Technique: To augment the arm's swings, make sure the poles are held close to the body and point diagonally backwards all the time.When the leading foot strikes the ground, the opposite arm should swing forward to waist length, so that the opposite pole strikes the ground level along with the heel of the opposite foot. To gain maximum control of each stride, push the pole back to the furthest possible point and straighten the arm to form a continuous line with a fully extended arm. On tough terrain begin with a 30-minute-long walk and on a flat surface or gentle slope increase the duration to an hour or more.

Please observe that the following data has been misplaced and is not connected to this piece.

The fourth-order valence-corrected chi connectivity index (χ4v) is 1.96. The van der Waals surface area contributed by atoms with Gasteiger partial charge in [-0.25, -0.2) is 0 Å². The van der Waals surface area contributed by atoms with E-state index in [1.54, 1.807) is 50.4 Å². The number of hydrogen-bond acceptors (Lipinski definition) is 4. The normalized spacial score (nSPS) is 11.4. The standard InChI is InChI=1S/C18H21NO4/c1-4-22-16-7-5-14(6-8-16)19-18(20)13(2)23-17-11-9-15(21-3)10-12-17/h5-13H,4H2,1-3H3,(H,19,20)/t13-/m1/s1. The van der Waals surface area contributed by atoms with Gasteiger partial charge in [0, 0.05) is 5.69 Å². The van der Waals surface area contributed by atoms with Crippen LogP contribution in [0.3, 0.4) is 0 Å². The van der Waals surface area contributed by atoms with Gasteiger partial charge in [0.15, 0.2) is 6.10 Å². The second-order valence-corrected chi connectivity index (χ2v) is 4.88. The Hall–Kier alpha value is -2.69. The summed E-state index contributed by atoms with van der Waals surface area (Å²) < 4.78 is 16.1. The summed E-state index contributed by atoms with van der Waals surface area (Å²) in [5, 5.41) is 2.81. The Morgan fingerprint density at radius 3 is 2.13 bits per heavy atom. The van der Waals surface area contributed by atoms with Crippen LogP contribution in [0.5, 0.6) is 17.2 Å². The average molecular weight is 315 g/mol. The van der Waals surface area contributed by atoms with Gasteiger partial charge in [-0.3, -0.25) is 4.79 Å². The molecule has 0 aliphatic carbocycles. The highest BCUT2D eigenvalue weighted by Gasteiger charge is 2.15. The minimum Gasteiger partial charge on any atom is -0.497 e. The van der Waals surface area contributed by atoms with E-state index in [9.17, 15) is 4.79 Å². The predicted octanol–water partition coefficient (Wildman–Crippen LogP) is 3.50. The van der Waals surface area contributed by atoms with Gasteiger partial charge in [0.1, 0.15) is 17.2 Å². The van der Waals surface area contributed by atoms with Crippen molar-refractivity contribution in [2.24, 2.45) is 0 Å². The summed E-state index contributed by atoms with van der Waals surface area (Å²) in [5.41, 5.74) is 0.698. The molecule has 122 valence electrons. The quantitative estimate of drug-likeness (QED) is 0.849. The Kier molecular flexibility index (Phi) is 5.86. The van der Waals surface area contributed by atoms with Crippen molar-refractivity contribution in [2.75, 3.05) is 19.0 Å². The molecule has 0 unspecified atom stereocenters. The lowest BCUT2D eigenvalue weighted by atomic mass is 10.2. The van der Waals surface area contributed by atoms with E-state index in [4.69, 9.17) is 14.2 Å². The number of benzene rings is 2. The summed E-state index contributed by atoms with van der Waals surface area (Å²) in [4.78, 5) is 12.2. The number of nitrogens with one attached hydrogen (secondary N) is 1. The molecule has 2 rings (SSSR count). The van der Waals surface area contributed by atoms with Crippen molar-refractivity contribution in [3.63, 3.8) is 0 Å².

Benefit: Known as 'moving meditation', it familiarises you with the body's internal balance (breath and pulse rate) and boosts cardiovascular strength.

Aqua jogging
The Zumba combines a dance derived from Latin music, with aerobics. It is a fun and easy workout and helps you burn up to 1000 calories in a single class of about one hour
Divinity is rooted in functionality. The absolute indispensability of the elements makes them sacred. Water, with its detoxifying and restorative properties has spiritual connotations. Drawing on these beneficial properties of water is aquatic jogging.

Equipment: A floatation padding for enhancing stability till you master the technique, a tether to keep you close to the wall and water shoes and dumb bells for resistance.